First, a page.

No, nothing with anywhere near that high a budget nor that high a regard for appearance of the vessel. I'm afraid it was a Charlotte Harbor Community Sailing Center wreck of a Sunfish. The entire fleet has about the value of a used Hobie sail but we have fun.

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9 hours ago, cbs said:

So now you are telling me there are rules in this place?  Half the posts in CA are arguments about how fast their 4kntsb is...

 

If it counts, I haven't been on a start line in a few years :)

Me neither on the start line. And I do beleive that any time two boats are sailing the same direction within 10 boat lengths, there is some sort of racing going on. But I think WillP knows the difference between a racing Laser and a clapped-out cruising laser...and he was just enjoying being on the water with a sail. Which was my point. I can enjoy any boat with a sail; doesn't have to be a race boat.

I do thinking racing makes a sailor better, which also makes a cruiser a better sailor. Most of us here in CA have probably raced at one time or another...its just that we are into sailing for more laid-back reasons now. Except maybe Webb Chiles ;-)

 

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On 7/20/2017 at 9:39 PM, cbs said:

So now you are telling me there are rules in this place?  Half the posts in CA are arguments about how fast their 4kntsb is...

Haven't posted this one of my 4ksb in a while...

Iyt7H5f.jpg

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27 minutes ago, kdh said:

Haven't posted this one of my 4ksb in a while...

Iyt7H5f.jpg

...If a beautiful Hinckley 42 is a "4sb", there is simply no hope for the rest of us. -_-

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58 minutes ago, kdh said:

Haven't posted this one of my 4ksb in a while...

Iyt7H5f.jpg

That is British Aristocracy grade self deprecation. :D

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2 hours ago, kdh said:

Haven't posted this one of my 4ksb in a while...

Iyt7H5f.jpg

So, that is what Lollygagging is...

I'll have to Google that to be sure ;)

Foreguy eased...

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10 hours ago, Bob Perry said:

Nice shot kdh but why is the main deep reefed? Having a full main can really help several ways when the chute is up. You know that.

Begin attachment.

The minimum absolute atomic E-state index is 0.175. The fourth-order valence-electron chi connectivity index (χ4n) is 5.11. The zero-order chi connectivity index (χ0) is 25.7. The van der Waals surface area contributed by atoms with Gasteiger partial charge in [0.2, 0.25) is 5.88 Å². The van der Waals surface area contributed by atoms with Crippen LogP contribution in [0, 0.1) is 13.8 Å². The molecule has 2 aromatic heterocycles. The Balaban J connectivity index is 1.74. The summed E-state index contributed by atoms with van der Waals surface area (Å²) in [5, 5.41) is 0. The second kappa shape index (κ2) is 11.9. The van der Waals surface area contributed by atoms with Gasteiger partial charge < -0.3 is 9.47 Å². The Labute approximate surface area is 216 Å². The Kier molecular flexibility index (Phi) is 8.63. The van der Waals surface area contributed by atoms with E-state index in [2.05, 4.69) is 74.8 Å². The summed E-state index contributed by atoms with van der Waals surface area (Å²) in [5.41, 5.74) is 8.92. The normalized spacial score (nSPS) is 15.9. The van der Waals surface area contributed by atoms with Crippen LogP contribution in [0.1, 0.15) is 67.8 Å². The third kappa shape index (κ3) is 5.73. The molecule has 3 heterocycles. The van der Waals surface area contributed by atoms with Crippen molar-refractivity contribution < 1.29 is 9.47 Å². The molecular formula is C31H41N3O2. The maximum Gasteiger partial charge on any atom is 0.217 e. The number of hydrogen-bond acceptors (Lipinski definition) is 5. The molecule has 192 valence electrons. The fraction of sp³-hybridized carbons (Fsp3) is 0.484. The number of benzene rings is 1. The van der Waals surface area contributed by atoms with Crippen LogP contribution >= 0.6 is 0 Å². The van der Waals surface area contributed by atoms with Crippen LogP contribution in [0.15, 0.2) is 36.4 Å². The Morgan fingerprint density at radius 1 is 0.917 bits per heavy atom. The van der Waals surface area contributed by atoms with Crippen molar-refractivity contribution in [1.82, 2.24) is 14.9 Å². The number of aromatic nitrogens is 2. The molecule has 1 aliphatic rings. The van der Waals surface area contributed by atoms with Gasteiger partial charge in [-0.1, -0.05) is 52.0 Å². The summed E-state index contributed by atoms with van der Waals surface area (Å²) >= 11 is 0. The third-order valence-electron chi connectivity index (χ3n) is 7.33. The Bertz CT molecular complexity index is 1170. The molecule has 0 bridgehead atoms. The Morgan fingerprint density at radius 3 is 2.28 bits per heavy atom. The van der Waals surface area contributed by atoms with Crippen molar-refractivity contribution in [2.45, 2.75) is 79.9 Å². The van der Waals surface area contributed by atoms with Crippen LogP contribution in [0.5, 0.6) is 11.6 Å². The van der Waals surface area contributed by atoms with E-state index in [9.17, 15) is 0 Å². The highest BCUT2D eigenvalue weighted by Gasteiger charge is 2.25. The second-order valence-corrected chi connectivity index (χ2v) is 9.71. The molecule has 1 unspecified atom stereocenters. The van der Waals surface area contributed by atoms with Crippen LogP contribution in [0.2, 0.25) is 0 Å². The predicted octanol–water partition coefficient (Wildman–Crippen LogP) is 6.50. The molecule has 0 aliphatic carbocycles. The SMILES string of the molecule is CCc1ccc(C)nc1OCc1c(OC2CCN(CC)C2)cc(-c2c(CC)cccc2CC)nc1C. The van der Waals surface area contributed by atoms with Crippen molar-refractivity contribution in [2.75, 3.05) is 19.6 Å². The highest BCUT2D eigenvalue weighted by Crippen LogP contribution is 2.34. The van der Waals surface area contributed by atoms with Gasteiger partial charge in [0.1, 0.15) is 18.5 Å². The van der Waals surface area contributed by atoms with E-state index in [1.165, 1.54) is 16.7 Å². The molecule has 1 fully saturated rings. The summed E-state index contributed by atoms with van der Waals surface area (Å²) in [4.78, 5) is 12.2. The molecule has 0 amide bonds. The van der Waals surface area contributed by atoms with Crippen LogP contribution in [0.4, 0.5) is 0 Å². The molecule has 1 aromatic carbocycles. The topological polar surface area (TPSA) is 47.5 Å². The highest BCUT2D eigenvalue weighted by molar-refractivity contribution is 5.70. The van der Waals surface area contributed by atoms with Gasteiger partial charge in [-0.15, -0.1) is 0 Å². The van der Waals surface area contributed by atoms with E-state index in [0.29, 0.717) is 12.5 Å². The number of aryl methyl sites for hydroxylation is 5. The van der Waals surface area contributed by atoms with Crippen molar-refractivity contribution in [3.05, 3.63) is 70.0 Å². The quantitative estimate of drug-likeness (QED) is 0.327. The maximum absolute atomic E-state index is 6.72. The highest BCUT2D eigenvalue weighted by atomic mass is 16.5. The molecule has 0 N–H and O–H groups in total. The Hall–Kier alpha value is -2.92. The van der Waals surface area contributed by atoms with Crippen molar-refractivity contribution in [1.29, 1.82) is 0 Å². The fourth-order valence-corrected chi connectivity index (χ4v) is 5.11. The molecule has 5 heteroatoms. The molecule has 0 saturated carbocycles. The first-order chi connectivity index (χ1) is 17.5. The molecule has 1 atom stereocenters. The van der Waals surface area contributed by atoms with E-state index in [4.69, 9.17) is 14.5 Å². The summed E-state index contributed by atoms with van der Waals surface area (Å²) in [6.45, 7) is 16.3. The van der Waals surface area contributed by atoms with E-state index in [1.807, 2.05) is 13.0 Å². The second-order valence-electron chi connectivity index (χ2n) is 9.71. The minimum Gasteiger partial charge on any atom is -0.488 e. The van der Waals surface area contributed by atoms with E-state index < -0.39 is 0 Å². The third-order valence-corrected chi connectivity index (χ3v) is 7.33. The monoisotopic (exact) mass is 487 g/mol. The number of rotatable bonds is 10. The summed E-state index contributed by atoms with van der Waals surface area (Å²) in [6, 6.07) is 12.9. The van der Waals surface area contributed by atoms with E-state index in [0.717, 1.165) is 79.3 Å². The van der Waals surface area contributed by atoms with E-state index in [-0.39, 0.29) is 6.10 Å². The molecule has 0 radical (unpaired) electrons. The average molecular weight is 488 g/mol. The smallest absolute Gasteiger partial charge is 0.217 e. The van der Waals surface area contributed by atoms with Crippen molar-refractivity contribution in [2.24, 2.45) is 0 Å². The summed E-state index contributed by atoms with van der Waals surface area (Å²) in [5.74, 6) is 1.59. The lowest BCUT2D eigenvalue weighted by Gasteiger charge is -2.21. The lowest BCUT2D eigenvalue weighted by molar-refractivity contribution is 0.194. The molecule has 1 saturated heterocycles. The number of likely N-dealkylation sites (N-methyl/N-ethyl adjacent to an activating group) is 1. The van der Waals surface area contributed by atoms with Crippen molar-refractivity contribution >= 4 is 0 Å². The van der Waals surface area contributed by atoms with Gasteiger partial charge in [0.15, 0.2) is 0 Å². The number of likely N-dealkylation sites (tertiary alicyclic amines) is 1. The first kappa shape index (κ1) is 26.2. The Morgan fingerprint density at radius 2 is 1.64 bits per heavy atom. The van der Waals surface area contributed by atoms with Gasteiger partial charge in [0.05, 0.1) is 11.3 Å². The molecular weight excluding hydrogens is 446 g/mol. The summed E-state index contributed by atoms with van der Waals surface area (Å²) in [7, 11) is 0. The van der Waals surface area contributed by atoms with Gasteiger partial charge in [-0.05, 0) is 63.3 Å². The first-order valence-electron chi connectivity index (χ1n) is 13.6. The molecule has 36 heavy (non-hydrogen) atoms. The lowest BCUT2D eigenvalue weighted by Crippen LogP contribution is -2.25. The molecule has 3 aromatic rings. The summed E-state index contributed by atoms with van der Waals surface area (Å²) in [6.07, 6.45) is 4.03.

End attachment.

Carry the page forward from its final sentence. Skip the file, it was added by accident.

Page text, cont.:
Good question, Bob. We were sailing deep and at that angle I've found the asymmetric stays full more readily and reliably without the full hoist main blanketing it.

As is clear we were cruising. We wanted to keep the chute from having to be tended by the foredeck, who wanted to read. We had a nice steady ride without an engine thrumming.

Thanks everyone for the compliments. The good people at Southwest Harbor do good work.

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kdh:

In that case I may have jibed the main, full main, and sailed the boat like it has a sym chute, the way we did in the old days. But then you might have needed a spin pole to keep the asym from collapsing.

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15 hours ago, Bob Perry said:

kdh:

In that case I may have jibed the main, full main, and sailed the boat like it has a sym chute, the way we did in the old days. But then you might have needed a spin pole to keep the asym from collapsing.

For me, the whole point of flying an asymetrical cruising spinnaker is to make off-the-wind life easy (as compared with the "old days sym chute"). Having a pole is not part of easy to me. Even the spinnaker sock can be a PITA sometimes, but its the only way I can solo sail my boat with the kite. I usually drop the main when sailing broad with the asym; it never occurred to me to reef the main. I'll have to try that when I have crew.

Solo under spinnaker.jpg

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The asym does make the pole easier than a sym kite, because you ditch the like early in the jibe and hook it up late.  It makes a big difference in running deep and is overall an ease win in my experience compared to flying without the pole.  If I didn't need to run deep I wouldn't use the pole.

I flew my cruising cut asym with the pole singlehanded a lot on my old 28' boat.  I'll probably get there on my new boat, but the kites are huge in comparison and I'm building comfort in using them shorthanded.

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I do it by just letting it fly all the way around the headstay and reeling it in on the other side.

Dead simple but it does mean extra knitting in the cockpit..

How is it easier if you have a pole to gybe as well? I don't see the difference from a sym.

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Jon:

It';s not the same as jibing a pole on a sym chute. You have to jibe the pole on a sym chute. With the tack line on the asym you can sail without the pole and add the pole when you feel like it.

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O/K, I see - a little less anxiety and activity. More like a whisker pole than a spinnaker pole.

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Jon: